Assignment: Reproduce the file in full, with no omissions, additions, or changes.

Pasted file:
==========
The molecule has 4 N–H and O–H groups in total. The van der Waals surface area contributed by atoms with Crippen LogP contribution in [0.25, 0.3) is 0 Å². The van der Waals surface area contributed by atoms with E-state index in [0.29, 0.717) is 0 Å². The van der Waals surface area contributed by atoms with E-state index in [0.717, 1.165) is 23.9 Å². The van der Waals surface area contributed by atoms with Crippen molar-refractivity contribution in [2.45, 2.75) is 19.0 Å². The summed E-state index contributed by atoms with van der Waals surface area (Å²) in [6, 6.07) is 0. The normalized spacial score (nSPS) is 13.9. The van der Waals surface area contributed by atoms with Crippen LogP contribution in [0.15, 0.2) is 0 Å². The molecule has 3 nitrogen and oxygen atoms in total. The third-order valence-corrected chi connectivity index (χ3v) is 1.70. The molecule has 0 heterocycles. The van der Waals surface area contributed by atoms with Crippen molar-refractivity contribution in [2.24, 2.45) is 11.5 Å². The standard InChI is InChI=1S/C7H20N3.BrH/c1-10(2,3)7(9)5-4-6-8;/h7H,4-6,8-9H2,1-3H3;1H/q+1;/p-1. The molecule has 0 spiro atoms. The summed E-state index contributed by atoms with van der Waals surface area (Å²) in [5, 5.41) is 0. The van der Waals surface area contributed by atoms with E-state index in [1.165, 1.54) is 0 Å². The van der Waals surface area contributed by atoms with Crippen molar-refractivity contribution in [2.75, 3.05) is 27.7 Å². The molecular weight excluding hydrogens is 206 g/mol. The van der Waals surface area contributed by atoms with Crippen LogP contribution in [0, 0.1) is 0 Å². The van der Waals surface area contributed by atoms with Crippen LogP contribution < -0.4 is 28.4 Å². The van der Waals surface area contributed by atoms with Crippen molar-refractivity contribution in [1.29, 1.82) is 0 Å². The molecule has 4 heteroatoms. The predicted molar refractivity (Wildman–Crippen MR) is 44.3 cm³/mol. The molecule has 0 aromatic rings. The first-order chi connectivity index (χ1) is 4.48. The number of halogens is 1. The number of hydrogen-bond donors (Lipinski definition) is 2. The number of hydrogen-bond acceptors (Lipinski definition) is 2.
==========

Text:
The molecule has 4 N–H and O–H groups in total. The van der Waals surface area contributed by atoms with Crippen LogP contribution in [0.25, 0.3) is 0 Å². The van der Waals surface area contributed by atoms with E-state index in [0.29, 0.717) is 0 Å². The van der Waals surface area contributed by atoms with E-state index in [0.717, 1.165) is 23.9 Å². The van der Waals surface area contributed by atoms with Crippen molar-refractivity contribution in [2.45, 2.75) is 19.0 Å². The summed E-state index contributed by atoms with van der Waals surface area (Å²) in [6, 6.07) is 0. The normalized spacial score (nSPS) is 13.9. The van der Waals surface area contributed by atoms with Crippen LogP contribution in [0.15, 0.2) is 0 Å². The molecule has 3 nitrogen and oxygen atoms in total. The third-order valence-corrected chi connectivity index (χ3v) is 1.70. The molecule has 0 heterocycles. The van der Waals surface area contributed by atoms with Crippen molar-refractivity contribution in [2.24, 2.45) is 11.5 Å². The standard InChI is InChI=1S/C7H20N3.BrH/c1-10(2,3)7(9)5-4-6-8;/h7H,4-6,8-9H2,1-3H3;1H/q+1;/p-1. The molecule has 0 spiro atoms. The summed E-state index contributed by atoms with van der Waals surface area (Å²) in [5, 5.41) is 0. The van der Waals surface area contributed by atoms with E-state index in [1.165, 1.54) is 0 Å². The van der Waals surface area contributed by atoms with Crippen molar-refractivity contribution in [2.75, 3.05) is 27.7 Å². The molecular weight excluding hydrogens is 206 g/mol. The van der Waals surface area contributed by atoms with Crippen LogP contribution in [0, 0.1) is 0 Å². The van der Waals surface area contributed by atoms with Crippen LogP contribution < -0.4 is 28.4 Å². The van der Waals surface area contributed by atoms with Crippen molar-refractivity contribution in [1.29, 1.82) is 0 Å². The molecule has 4 heteroatoms. The predicted molar refractivity (Wildman–Crippen MR) is 44.3 cm³/mol. The molecule has 0 aromatic rings. The first-order chi connectivity index (χ1) is 4.48. The number of halogens is 1. The number of hydrogen-bond donors (Lipinski definition) is 2. The number of hydrogen-bond acceptors (Lipinski definition) is 2.